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Yahoo's Levinsohn hopes to prove himself with ad plan, report says

Yahoo's interim chief executive plans to refocus his company on its online-advertising business as he tries to hold onto the reins.

Yahoo interim CEO Ross Levinsohn
Yahoo interim CEO Ross Levinsohn Dan Farber

Yahoo interim CEO Ross Levinsohn has some ideas on how he's going to improve his company's standing among advertisers, according to a new report.

The Wall Street Journal is reporting today, citing sources, that Levinsohn has decided to refocus Yahoo's business on Web ads. In order to achieve his goal, he wants to generate more content and cling to major events like the Super Bowl and Oscars to attract advertisers. One source told the Journal that Levinsohn believes his chances of keeping the reins at Yahoo will rely upon his ability to keep ad agencies interested in dropping cash into the company.

Levinsohn took over as interim CEO last month when Yahoo fired former CEO Scott Thompson over false claims made in his resume that he had obtained a computer science degree. The company made it clear in a statement at the time that it would look for a permanent replacement.

However, the Journal's sources say Levinsohn is doing everything he can to hold onto the job and was displeased with the Yahoo board when he wasn't seriously considered to replace Thompson's predecessor Carol Bartz when she left last year. To further improve his chances of succeeding, he plans to maintain the company's restructuring efforts and shut down some underperforming properties.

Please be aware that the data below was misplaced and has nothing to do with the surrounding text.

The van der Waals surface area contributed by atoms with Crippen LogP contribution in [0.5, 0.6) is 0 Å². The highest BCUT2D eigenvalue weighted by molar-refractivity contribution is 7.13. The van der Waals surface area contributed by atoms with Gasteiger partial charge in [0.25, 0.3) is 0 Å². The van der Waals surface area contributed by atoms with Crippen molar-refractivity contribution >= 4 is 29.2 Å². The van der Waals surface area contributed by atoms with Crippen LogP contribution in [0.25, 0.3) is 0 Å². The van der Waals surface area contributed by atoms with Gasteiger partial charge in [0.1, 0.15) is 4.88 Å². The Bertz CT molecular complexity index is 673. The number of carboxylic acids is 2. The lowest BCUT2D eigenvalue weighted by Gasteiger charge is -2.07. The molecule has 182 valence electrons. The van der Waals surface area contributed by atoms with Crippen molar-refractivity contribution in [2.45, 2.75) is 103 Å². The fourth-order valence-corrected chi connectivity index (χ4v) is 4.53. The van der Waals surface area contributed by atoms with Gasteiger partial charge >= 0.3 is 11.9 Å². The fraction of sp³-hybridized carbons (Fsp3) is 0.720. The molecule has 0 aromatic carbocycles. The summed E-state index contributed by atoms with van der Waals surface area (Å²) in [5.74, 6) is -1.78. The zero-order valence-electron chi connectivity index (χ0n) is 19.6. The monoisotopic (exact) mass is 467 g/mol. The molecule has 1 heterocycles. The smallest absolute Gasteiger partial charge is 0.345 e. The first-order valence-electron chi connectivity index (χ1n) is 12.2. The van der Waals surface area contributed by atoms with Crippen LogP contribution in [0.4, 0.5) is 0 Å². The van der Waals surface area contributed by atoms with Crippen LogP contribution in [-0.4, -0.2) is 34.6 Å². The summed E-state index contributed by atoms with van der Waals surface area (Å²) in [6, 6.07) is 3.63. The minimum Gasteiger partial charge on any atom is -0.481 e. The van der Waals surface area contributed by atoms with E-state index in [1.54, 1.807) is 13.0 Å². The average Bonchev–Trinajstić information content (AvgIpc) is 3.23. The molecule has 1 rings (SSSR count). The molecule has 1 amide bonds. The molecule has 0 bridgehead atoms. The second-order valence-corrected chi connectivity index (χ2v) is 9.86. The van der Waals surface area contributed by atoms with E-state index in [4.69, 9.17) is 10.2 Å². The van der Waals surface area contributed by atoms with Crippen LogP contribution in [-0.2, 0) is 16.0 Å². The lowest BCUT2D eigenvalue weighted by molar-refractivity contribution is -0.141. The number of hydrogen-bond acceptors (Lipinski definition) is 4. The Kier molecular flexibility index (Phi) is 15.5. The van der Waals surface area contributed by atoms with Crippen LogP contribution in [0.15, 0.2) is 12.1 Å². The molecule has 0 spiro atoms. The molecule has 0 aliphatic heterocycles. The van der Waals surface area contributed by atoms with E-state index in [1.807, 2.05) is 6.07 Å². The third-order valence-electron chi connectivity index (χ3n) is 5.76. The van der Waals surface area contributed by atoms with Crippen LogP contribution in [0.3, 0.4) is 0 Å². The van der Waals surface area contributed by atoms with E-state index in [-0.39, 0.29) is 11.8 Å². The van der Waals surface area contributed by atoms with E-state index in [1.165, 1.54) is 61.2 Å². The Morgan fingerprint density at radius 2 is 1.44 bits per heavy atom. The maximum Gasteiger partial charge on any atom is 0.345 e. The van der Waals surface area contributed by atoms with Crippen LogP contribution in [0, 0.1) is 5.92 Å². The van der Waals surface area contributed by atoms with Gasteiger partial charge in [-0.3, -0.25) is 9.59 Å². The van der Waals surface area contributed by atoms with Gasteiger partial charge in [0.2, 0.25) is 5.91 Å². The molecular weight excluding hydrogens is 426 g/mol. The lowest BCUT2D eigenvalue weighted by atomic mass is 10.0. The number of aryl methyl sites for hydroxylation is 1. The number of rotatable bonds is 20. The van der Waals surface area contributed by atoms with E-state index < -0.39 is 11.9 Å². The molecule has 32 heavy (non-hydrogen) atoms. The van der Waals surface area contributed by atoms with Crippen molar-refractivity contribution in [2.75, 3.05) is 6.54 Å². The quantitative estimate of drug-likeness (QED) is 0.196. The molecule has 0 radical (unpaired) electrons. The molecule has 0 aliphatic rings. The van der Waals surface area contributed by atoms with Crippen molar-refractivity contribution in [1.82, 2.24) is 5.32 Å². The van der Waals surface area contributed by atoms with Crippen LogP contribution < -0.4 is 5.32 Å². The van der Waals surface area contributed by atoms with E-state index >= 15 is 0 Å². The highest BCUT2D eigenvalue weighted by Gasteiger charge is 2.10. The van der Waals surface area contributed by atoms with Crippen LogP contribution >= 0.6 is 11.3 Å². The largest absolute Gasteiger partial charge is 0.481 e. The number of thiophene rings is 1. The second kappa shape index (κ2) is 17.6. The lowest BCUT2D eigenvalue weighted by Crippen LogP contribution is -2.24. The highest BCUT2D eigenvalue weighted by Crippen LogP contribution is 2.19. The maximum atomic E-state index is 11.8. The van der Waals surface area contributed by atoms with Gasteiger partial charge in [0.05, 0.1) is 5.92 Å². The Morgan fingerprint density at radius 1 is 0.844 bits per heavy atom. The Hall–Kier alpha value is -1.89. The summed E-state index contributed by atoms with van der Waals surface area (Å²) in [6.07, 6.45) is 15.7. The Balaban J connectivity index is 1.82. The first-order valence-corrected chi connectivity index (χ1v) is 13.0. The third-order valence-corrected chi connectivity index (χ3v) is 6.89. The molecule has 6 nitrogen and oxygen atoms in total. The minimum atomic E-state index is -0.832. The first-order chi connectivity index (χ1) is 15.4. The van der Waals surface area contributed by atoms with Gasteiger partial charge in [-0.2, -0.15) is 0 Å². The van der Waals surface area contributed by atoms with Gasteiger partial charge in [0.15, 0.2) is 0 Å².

As part of his advertising plans, Levinsohn last week hired former Admeld chief executive Michael Barrett. Yahoo hasn't said what Barrett will focus on when he starts in July, but All Things Digital reported at the time, citing sources, that he will focus entirely on digital ad sales, seeming to lend some credibility to the Journal's claims.

Whatever it is, Yahoo needs something to jump-start its business. During the first quarter of 2012, the company posted revenue of $1.077 billion, representing just a 1 percent increase over the same period last year. That relatively flat revenue figure resulted from a 4 percent decrease in display advertising revenue and an 8 percent increase in search revenue.

But turning Yahoo around anytime soon seems daunting, to say the least. Last month, News Corp. digital media chief Jon Miller said as much, telling CNET in an interview at the PaidContent 2012 conference in New York that there is no magic bullet for success.

"If you are trying to do a turnaround, there are not that many answers to the puzzle," he said. "You need big answers and there are not that many big answers at any given moment in time."

Still, Miller, who was once a partner with Levinsohn at Velocity Investment Group, thinks the interim CEO is the right person to help Yahoo out of its malaise.

"I would bet that Ross Levinsohn will be the CEO of Yahoo," he said. "Ross is as good a person as exists on the planet [to run Yahoo]."